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An Author’s Interaction with Fans at the Holidays

The holidays are here again and Christmas cards are being traded.  Among the cards that have arrived this year was on from the best selling author, Joseph Finder.  As in years past, Joe sends out cards to those who subscribe to his newsletter.  I think this is an example of an author going above and beyond to make a special connection with his reading audience.  Certainly any author worth his salt has a mailing list that can be used to alert fans to the release of a new book or the schedule of an upcoming book signing.  But how many authors take the time (or go to the expense) of sending out holiday cards?  Talk about going the extra mile!

A special note in this years card described how Joe had the good fortune of taking part in Operation Thriller, now in its third year.  Operation Thriller III was a USO tour of the Middle East with best selling authors including Kathleen Antrim, Michael Connelly, Brad Meltzer, Andy Harp, and Joseph Finder.  Read more about the tour here.
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ThillerCast Episode #61: The Challenges of Writing a Series

The latest episode of ThillerCast (Episode #61) features a discussion centering on the challenges of writing an ongoing series of novels.  For all of the fun the books might be for the reader, that running story arc presents some significant challenges for the author.  Particularly when the writer is working on other content between books.  David and Alan discuss how difficult it can be to pick up a previous project and continue a year later.  Aspiring writers in particular will want to consider their comments and suggested workarounds.

The episode also features  an interview with Chuck Wendig, novelist, screenwriter, and game designer.  Chuck had written books such as Blackbirds, Hunter: The Vigil, Double Dead, and Mockingbird.

Subscribe to ThrillerCast via iTunes, or download episode #61 directly.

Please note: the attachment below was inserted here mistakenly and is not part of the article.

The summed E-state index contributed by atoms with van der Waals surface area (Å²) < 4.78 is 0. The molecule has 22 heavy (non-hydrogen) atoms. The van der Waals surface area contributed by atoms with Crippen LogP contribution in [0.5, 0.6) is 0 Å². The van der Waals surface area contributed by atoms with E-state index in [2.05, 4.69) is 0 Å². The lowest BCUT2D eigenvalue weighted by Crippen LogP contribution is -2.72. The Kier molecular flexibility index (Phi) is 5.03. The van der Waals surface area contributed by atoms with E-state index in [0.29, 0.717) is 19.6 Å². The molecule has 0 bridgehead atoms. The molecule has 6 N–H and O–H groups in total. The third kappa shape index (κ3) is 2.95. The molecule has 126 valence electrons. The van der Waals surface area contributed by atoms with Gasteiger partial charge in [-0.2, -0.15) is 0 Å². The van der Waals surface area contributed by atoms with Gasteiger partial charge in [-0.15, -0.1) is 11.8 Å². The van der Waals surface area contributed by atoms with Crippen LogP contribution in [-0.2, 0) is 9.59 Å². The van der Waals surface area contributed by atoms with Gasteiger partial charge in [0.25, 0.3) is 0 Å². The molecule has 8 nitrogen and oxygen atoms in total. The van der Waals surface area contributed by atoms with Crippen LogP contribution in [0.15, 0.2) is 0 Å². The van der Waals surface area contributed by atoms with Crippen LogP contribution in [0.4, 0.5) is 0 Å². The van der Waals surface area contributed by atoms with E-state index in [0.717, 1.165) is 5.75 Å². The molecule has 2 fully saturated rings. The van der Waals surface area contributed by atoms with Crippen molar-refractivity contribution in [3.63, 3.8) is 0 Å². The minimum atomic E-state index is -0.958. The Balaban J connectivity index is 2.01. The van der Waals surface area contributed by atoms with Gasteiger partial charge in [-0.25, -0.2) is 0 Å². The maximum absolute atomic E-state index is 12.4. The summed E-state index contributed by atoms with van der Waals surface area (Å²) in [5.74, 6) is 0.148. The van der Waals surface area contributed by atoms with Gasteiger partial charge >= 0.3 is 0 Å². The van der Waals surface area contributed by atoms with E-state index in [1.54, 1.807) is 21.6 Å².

Resurrect, by Kane Gilmour

resurect_kgIn the 1850s, a powerful Chinese warlord proclaims himself the Son of God, brother of Jesus Christ, and raises an army with the strength to take over half of China.  More than fifteen hundred years later, his descendant and legions of fanatic followers set a plan it motion that could effect the entire world.  The key to stopping a potential holly war may be hidden in the lost final discovery of an infamous Swedish explorer from 1952.  But when a team of three archaeologists unearth something that threatens the plans of the extremist religious cult, no one is safe.

When members of the cult try to kill the archeology team, they come to the attention of Jason Quinn and his alpine research team from ARGO: Alpine Research and Geographic Observation.  ARGO, created by Teddy Roosevelt in 1902, was founded to deal with all manner of studies pertaining to alpine climates, volcanology, and glaciology.  The attempt on the archaeological team threatens disaster for Quinn’s expedition and provides him an increased personal stake in stopping the Chinese madman and his terror troop.
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Maclive.net Moves to WordPress CMS

jobs_bio-iconThis is the first official live post on the WordPress CMS.  The previous posts have all been migrated over from the last web site.  In this post I want to take a look at some of the features of WordPress and kick the tires on some of the basic configuration changes such as basic Twitter support that I will be adding to the default template.